During a recent SVG Working group discussion, we talked about how to improve the SVG test suite. Part of the problems in the development of the test suite is the sheer number of tests to be produced (i.e. written + reviewed + approved) and then tested against every implementation. The purpose of the testing is to check if every feature passes in at least two independent implementation: that is the criteria to exit Candidate Recommendation. The SVG Tiny 1.2 test suite already contains 496 tests, the SVG 1.1 2nd edition has 526. The SVG 2 spec will probably have more. Having one person test all features is not realistic anymore.
The CSS WG has been working for a long time on this issue. CSS 2.1 has 9685 tests! Together with a team from W3C, the WG set up a test suite server, where one can browse the CSS Test Suite, test its viewer and report the results. All results are then aggregated. The W3C architecture allows for 2 types of tests:
- ref tests (see Mozilla’s use of ref tests), where a test is provided together with an alternative way of producing the same result (visually).
In GPAC, we experimented a different approach. Continue reading Automated Testing Script Generation
As part of my interest for Vector Graphics technologies, I had look at the Freeform Vector Graphics (FVG) technology proposed by Microsoft Research. After all, it differs from SVG only by one letter.
The paper describing the technology is available here. A video presenting the approach is also provided by the authors here. The approach is in general an extension or alternative to the work on Diffusion Curves. It enables the control of the interpolation of colors between diffusion curves (or points), with a higher order of smoothness if necessary.
This post reports on my understanding of the method and of its implementation, focusing on the use of the software and on some aspects not dealt with in the paper and is intended for people who have already a good understanding of the paper. If you notice any mistake, if it is unclear or if you disagree, please leave a comment. Continue reading Experimenting with Freeform Vector Graphics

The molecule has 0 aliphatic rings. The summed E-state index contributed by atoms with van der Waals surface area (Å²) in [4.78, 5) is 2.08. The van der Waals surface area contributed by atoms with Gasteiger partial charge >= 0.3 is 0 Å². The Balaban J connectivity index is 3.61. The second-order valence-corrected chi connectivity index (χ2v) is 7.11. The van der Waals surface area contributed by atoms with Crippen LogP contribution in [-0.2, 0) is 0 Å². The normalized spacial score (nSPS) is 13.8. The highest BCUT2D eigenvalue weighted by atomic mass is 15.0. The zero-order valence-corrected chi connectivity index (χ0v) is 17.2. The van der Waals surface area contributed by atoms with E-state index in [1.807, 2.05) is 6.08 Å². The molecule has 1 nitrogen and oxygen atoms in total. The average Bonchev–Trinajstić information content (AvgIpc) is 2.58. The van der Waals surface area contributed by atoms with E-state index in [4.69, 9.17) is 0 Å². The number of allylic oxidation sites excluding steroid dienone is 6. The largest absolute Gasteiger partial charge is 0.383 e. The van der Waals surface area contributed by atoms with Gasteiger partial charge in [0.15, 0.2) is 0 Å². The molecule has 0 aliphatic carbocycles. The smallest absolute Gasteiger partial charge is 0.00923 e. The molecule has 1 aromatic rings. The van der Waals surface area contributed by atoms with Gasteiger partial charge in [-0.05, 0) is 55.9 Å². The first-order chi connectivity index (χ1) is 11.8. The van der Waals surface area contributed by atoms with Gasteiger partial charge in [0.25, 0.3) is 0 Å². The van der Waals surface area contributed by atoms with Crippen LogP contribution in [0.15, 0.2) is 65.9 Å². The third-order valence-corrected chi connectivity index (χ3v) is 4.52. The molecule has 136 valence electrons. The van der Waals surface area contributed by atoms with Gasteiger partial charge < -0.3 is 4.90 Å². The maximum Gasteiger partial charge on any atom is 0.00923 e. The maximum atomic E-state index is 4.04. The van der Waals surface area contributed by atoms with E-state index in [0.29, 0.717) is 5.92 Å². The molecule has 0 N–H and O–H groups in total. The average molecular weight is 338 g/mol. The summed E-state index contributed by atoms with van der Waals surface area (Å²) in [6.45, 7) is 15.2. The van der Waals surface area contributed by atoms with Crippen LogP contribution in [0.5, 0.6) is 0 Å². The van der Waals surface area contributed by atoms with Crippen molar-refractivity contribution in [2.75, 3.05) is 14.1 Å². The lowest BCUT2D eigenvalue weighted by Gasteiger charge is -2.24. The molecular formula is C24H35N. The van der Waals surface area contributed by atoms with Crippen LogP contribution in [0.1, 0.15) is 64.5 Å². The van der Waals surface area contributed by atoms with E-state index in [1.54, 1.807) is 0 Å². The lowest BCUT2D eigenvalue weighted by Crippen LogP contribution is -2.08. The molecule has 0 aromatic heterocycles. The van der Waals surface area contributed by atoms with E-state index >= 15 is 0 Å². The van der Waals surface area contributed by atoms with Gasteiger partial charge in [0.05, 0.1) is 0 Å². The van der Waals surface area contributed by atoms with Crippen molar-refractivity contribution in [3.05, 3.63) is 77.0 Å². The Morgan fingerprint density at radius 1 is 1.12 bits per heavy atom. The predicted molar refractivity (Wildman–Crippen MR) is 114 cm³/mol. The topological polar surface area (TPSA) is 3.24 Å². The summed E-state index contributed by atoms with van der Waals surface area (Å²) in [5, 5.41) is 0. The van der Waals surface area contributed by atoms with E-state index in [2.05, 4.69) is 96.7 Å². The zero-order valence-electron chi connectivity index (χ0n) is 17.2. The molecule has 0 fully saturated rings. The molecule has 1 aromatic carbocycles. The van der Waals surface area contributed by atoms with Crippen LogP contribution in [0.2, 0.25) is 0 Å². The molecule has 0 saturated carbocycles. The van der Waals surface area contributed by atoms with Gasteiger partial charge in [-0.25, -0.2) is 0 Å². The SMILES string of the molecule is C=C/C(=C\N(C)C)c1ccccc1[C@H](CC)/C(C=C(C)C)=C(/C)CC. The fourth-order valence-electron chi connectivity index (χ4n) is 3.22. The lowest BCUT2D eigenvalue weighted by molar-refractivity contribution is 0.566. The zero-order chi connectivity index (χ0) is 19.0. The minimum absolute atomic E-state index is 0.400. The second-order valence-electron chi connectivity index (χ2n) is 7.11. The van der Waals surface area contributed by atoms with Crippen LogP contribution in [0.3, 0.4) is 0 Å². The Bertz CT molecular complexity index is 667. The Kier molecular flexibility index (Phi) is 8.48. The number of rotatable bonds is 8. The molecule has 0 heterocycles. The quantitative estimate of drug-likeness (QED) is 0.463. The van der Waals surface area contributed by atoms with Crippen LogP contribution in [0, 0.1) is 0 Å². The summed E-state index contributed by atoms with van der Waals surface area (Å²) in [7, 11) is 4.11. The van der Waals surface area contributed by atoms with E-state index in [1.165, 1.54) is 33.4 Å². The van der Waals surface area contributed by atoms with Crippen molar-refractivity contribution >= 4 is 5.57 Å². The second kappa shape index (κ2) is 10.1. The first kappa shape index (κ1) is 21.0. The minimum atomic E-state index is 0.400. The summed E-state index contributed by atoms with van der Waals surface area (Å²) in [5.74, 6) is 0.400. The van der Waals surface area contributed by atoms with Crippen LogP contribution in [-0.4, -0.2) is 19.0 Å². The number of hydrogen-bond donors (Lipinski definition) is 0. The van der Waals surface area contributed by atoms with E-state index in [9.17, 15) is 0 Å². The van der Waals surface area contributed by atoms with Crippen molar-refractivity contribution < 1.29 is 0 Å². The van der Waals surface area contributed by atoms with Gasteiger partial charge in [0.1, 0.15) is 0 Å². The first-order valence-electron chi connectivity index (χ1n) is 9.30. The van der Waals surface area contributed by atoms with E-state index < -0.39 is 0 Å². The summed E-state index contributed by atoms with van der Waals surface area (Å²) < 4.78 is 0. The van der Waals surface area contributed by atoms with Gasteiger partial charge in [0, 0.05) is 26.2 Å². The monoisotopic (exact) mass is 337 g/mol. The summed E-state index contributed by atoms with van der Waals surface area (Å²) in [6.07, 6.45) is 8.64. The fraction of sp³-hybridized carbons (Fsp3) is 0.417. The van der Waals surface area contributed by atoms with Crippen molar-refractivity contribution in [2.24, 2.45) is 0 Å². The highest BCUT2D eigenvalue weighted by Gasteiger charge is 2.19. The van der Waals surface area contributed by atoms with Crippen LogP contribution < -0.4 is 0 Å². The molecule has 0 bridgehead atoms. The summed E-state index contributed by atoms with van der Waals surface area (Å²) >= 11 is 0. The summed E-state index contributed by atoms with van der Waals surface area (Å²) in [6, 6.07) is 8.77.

If you are interested into how radial gradients are drawn in SVG, you might want to have a look at the following file.
It shows a radial gradient, overlaid with the different features of the gradient (center, focal point and radius). It shows an animation of a circle used to compute the gradient, all points belonging to that circle, at the same instant, have the same color (see a formal definition here). In short, there are three interpolations going on: one determines the center of that construction circle, one the radius of that circle and one the color of circle stroke. If you dig in the file and uncomment the color animation, you should see that when the circle’s stroke color is animated, the stroke perfectly matches the gradient behind and is therefore not visible (inside the gradient circle).
I’ve put here another example of an edge case, when the focal point is located on the edge of the center defined by the gradient element.
During the last SVG Open 2010 (that we organized in Paris), we have presented a paper about our work on Electronic Program Guides using SVG. The presentation is available here.
The video (made by Jonathan Sillan) on iPad is also available: